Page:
Jazz Goes West: Allan Harris Gives the Black Cowboy a Makeover

When many people think of the image of the black cowboy, they conjure up a flamboyant character played for comic effect: Cleavon Little in Blazing Saddles, or Laurence Fishburne’s Cowboy Curtis on Pee-wee’s Playhouse.

For jazz singer Allan Harris, however, the black cowboy is a heroic and unsung figure in American history. His jazz-meets-country musical, Cross That River, follows a runaway slave from Louisiana to a ranch in Texas, where he joins a trail ride herding cattle to Abilene, Kan. Harris found the journey had surprising social and musical implications.

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Kim Love

“It was one part of our history as Americans, when everybody was on an equal playing field. On the cattle drives, whites and blacks got paid the same from after the Civil War until the 1890s when reconstruction came west. There was no color barrier on the trail. The foremen figured it didn’t matter what color you were, because the cow didn’t care. It just mattered if you roped and rode and stayed on the trail for 110 days.”

How did a jazz singer find his way to this territory? “I’m an avid horseman. I’ve been riding since I was three years old. My grandfather had horses. My father was a horseman. So cowboys were a part of my life. I’m a guitarist also. I happened to run into some bluegrass cats some years ago and just loved the way they picked. And I began trying to morph that music into what I was doing.”

But it took a gig at the San Angelo Jazz Festival in Texas to make it click. “Next door to the festival was Fort Concho, where the Buffalo Soldiers were posted. I had just read a book by Elmer Kelton, who is one of the foremost Western writers. I thought, ‘I need to work on this.’”

Despite his own affinity for the subject, Harris was concerned about the stereotypes. “I had this fear of being perceived as doing the Blazing Saddles of Jazz. But I found out that it was the one profession that a man of color could go into that had some nobility. You weren’t carrying bags. You weren’t picking cotton. You weren’t working in a factory. A lot of them were pioneers. They helped build roads; they helped guard stagecoaches. Two out of every five soldiers in the West were black!”

They were known as the Buffalo Soldiers, those determined slaves turned soldiers who fought on the Union side in the Civil War. After the war, many headed west to do the dirty work of opening up the frontier. “The white guys didn’t want to do it. They sent the Buffalo Soldiers out to the West to free up all those buffalo passes and Comanche war trails for the settlers. They became fierce fighters.”

When the cattle drives ended around 1890, the black cowboys found “they couldn’t go into town for jobs. Either they did homesteading or they joined the military: working the roads, clearing the countryside and guarding the white people coming out to settle. The stagecoach and Wells Fargo trains were all guarded by black soldiers, because, again, white men didn’t want to do it. That was some crazy and dangerous duty.”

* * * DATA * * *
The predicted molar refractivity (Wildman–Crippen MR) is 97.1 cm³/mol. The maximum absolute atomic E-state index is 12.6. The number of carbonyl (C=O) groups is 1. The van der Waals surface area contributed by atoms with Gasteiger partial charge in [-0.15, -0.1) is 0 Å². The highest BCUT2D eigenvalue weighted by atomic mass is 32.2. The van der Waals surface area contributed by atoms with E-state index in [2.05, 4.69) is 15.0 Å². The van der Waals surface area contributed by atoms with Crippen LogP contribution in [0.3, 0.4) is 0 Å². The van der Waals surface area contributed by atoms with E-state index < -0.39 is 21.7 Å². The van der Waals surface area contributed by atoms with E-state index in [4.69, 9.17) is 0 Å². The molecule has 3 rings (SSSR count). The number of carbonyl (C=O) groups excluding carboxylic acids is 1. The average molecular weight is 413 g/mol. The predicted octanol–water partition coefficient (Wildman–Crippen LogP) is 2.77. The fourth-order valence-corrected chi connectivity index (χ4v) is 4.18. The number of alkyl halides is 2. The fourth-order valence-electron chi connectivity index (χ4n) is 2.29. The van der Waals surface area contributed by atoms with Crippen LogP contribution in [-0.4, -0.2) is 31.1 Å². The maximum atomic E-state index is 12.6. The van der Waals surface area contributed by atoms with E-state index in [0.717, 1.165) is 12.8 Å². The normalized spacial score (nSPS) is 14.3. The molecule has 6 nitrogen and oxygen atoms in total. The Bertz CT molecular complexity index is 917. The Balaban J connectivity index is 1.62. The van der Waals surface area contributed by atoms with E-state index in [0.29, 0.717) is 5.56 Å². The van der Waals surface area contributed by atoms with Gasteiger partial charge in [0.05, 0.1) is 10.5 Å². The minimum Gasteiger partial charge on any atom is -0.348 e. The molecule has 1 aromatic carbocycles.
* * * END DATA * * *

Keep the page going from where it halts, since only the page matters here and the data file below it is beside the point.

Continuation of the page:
Ironically, that means that the premise of Blazing Saddles—finding a black man for the hazardous-to-your-health job of sheriff—was somewhat historically accurate (except, of course, for Count Basie playing out in the desert).

For Harris there were musical lessons as well. “I learned that a lot of the music at that time, outside of the blues, came from the mix of British Isle immigrants with African-Americans. They played together and created this wonderful music that’s indigenous to America, prior to the Storyville thing or ragtime thing. In Texas they were jukin’ and pickin’ back in the middle part of the 19th century. Before New Orleans and Louis Armstrong, we were playing music together.” Harris blames reconstruction and Jim Crow for ending the interracial exchange, at least in public settings.

Harris hasn’t received any negative reaction for his odd coupling. “My biggest fear was that my jazz audience wouldn’t get it. But that was erased immediately when I started performing it live. The core of my rhythm section are jazz cats, and I added mandolin, dobro and fiddle on top of that.”

He was also surprised at the virtuosity of country and bluegrass people. “I have to admit that initially, as a black man, I had some misconceptions. Would they have the rhythm or soul to pull this off? But it was so easy. It made me realize how American this music is. And how bad these country and bluegrass cats can play.”

After sold-out performances at Joe’s Pub and B.B. King’s in New York City, Harris is going back to the drawing board, consulting with theater people in the hopes of tightening up the show. He’s written 25 songs already and is in the process of writing five more. And in November, he’s doing performances at several historic sites in Texas, including Fort Concho. “The Buffalo Soldiers group does a reenactment every year, and they invited me to perform. They’re going to do a cavalry charge in front of the stage at the end of the show!”

That doesn’t sound like a jazz audience.

Originally published in May 2003

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